Following a detailed meeting over several days, the National Security Committee (NSC) has made some decisions regarding the country’s security and economy, including one that peace is non-negotiable and that Pakistan will implement a zero-tolerance policy for terrorists who challenge its writ. Second, an economic roadmap will help revitalise the economy and provide relief to the people.
For the first challenge, rising terrorism, it has been decided that the federal and provincial governments will lead the war on terror in accordance with the National Action Plan (NAP) and the National Internal Security Policy (NISP). People-centered socioeconomic development will be prioritised, with the armed forces providing deterrence as well as a secure and enabling environment. Provincial apex committees are also being revived, and law enforcement agencies, particularly Counter-Terrorism Departments (CTDs), will be brought up to fighting standards and equipped with the necessary capabilities.
The NSC meeting took place amid fears that terrorism is making a comeback in the country—and with startling speed. It was thus with some relief that reports of the NSC meeting and the subsequent statement regarding ‘zero tolerance’ for terror arrived. Terrorist incidents have occurred across the country, from Balochistan to Khyber Pakhtunkhwa to Islamabad. Many cities across the country are on high alert. No tolerance is required for anyone who endangers the lives of the people of the country.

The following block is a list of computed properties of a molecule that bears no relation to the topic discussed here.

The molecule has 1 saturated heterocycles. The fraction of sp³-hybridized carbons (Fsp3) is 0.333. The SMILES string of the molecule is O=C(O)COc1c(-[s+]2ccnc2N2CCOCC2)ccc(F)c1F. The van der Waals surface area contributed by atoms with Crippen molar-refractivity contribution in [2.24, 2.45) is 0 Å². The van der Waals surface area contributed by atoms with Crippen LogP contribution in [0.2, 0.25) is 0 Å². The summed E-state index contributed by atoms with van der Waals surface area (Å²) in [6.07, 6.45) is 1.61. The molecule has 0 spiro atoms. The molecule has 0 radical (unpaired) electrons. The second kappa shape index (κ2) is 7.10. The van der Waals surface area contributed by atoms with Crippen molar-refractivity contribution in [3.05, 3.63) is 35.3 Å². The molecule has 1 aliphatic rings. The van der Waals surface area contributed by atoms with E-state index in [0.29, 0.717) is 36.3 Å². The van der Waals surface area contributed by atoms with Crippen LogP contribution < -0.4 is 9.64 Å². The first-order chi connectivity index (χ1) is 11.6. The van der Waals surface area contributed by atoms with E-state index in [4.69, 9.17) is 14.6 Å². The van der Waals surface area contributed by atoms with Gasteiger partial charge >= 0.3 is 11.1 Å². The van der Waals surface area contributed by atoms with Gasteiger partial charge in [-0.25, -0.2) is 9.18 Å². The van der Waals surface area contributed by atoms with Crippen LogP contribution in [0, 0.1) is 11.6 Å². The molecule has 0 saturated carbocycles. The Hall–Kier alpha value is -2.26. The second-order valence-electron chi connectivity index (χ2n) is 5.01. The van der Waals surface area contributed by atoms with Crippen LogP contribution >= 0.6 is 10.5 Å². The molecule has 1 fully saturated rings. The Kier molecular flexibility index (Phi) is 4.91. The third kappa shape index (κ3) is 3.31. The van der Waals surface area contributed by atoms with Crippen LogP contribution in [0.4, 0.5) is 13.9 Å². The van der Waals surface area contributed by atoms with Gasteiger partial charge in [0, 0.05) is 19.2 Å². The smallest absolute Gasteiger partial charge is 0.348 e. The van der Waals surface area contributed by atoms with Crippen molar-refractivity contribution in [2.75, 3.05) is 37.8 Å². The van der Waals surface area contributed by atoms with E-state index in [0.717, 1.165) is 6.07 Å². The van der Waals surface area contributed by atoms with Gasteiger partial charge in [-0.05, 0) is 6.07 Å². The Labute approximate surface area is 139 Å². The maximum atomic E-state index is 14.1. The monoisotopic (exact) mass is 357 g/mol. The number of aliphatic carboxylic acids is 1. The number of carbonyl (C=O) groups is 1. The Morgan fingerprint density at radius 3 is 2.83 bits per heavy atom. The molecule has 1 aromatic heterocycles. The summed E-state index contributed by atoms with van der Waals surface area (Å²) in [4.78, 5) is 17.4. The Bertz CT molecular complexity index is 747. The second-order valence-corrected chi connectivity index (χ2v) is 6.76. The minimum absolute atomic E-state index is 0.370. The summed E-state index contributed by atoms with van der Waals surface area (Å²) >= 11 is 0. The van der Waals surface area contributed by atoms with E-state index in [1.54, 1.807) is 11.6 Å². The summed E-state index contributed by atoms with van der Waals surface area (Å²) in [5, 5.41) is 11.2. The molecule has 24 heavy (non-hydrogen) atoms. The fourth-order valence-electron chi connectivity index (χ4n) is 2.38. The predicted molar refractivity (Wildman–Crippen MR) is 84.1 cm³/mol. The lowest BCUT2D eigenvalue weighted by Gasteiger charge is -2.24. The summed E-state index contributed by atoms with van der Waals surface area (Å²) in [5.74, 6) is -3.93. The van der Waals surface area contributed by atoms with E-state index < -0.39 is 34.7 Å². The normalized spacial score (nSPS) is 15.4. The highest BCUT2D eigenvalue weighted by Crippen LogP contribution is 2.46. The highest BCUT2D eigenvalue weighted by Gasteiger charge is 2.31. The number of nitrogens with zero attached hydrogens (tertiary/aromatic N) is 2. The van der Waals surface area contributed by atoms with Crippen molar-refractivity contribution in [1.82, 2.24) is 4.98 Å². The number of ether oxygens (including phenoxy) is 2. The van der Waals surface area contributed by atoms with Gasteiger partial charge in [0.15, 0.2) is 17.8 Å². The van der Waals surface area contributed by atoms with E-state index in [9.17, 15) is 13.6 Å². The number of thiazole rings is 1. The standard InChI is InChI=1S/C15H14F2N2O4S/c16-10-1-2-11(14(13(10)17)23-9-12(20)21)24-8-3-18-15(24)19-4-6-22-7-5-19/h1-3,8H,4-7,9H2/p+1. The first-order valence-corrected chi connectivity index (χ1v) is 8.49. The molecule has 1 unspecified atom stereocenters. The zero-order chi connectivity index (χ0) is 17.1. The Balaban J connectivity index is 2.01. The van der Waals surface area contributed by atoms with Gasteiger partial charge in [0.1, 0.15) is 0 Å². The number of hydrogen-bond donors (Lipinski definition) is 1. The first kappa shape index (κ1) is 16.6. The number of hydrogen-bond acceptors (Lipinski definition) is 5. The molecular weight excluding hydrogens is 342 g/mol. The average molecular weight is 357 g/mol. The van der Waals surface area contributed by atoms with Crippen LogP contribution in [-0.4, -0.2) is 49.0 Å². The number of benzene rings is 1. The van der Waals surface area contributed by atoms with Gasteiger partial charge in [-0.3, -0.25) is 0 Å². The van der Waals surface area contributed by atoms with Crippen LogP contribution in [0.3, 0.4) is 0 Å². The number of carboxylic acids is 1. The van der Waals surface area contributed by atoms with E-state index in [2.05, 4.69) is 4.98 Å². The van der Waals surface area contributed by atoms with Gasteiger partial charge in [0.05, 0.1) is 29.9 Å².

The NSC statement is significant because it sends a strong message to local terrorist networks, particularly the Tehreek-e-Taliban Pakistan (TTP), as well as the Taliban government in Kabul. Until now, the Afghan Taliban has denied providing safe havens to the TTP in Afghanistan, but strategic observers have pointed to ties between the two groups and claimed that the Afghan Taliban played a key role in Pakistan agreeing to negotiations with the TTP shortly after Kabul fell. However, the TTP’s constant violations of the ceasefire and attacks on our security forces made it abundantly clear that the decision to negotiate with the TTP was rash. This is why NAP, in its entirety, must finally be implemented in letter and spirit, with no ifs or buts.
On the economic front, the impending crisis is an issue that is also linked to the country’s national security. Those who believe that governance issues such as the economy have nothing to do with the NSC are mistaken. If the economic crisis is not averted, a national emergency will be declared. The NSC has decided to take real actions to strengthen the economy, such as rationalising imports and stopping hawala and unlawful money outflows.
The fact that illegal currency outflows are occurring after Pakistan made a concerted effort over the years to finally eliminate this practise is a concerning trend. Given our fight against money laundering, such illegal actions pose a significant threat to our national security. We hope that because the NSC has all key stakeholders present and has had open and frank discussions on sensitive topics, Pakistan will now take appropriate action in regard to terrorism and our struggling economy.
After all, the best security a country can hope for is a strong economy and empowered people, and Pakistan desperately needs such a turnaround in its current state of affairs, which has been exacerbated by years of misrule and infighting between institutions and political parties. The proof of the pudding, however, is in the eating, and we hope that NAP and NISP are followed in the spirit in which they were created this time around.